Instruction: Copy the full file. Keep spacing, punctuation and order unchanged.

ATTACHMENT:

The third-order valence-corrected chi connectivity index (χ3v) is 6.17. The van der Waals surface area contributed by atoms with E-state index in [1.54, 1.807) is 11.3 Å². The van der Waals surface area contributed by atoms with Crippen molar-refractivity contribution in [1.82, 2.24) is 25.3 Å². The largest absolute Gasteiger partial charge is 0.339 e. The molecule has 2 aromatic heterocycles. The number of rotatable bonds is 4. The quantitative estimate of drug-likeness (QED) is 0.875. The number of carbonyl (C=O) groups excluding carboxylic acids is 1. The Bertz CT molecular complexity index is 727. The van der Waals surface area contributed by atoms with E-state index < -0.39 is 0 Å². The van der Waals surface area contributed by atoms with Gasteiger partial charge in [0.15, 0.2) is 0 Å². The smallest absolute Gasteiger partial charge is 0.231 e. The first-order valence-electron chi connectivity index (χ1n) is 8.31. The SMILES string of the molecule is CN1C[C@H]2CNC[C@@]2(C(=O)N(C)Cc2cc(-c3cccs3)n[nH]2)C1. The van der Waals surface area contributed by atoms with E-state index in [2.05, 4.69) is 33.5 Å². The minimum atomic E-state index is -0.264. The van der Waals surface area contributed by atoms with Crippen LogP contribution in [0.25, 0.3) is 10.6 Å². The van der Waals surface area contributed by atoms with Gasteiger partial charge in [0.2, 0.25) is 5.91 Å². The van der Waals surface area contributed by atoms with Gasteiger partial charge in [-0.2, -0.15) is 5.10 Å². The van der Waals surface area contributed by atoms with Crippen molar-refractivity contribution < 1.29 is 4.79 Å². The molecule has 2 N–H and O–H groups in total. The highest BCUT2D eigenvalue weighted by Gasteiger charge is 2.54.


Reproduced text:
The third-order valence-corrected chi connectivity index (χ3v) is 6.17. The van der Waals surface area contributed by atoms with E-state index in [1.54, 1.807) is 11.3 Å². The van der Waals surface area contributed by atoms with Crippen molar-refractivity contribution in [1.82, 2.24) is 25.3 Å². The largest absolute Gasteiger partial charge is 0.339 e. The molecule has 2 aromatic heterocycles. The number of rotatable bonds is 4. The quantitative estimate of drug-likeness (QED) is 0.875. The number of carbonyl (C=O) groups excluding carboxylic acids is 1. The Bertz CT molecular complexity index is 727. The van der Waals surface area contributed by atoms with E-state index < -0.39 is 0 Å². The van der Waals surface area contributed by atoms with Gasteiger partial charge in [0.15, 0.2) is 0 Å². The smallest absolute Gasteiger partial charge is 0.231 e. The first-order valence-electron chi connectivity index (χ1n) is 8.31. The SMILES string of the molecule is CN1C[C@H]2CNC[C@@]2(C(=O)N(C)Cc2cc(-c3cccs3)n[nH]2)C1. The van der Waals surface area contributed by atoms with E-state index in [2.05, 4.69) is 33.5 Å². The minimum atomic E-state index is -0.264. The van der Waals surface area contributed by atoms with Crippen LogP contribution in [0.25, 0.3) is 10.6 Å². The van der Waals surface area contributed by atoms with Gasteiger partial charge in [0.2, 0.25) is 5.91 Å². The van der Waals surface area contributed by atoms with Gasteiger partial charge in [-0.2, -0.15) is 5.10 Å². The van der Waals surface area contributed by atoms with Crippen molar-refractivity contribution < 1.29 is 4.79 Å². The molecule has 2 N–H and O–H groups in total. The highest BCUT2D eigenvalue weighted by Gasteiger charge is 2.54.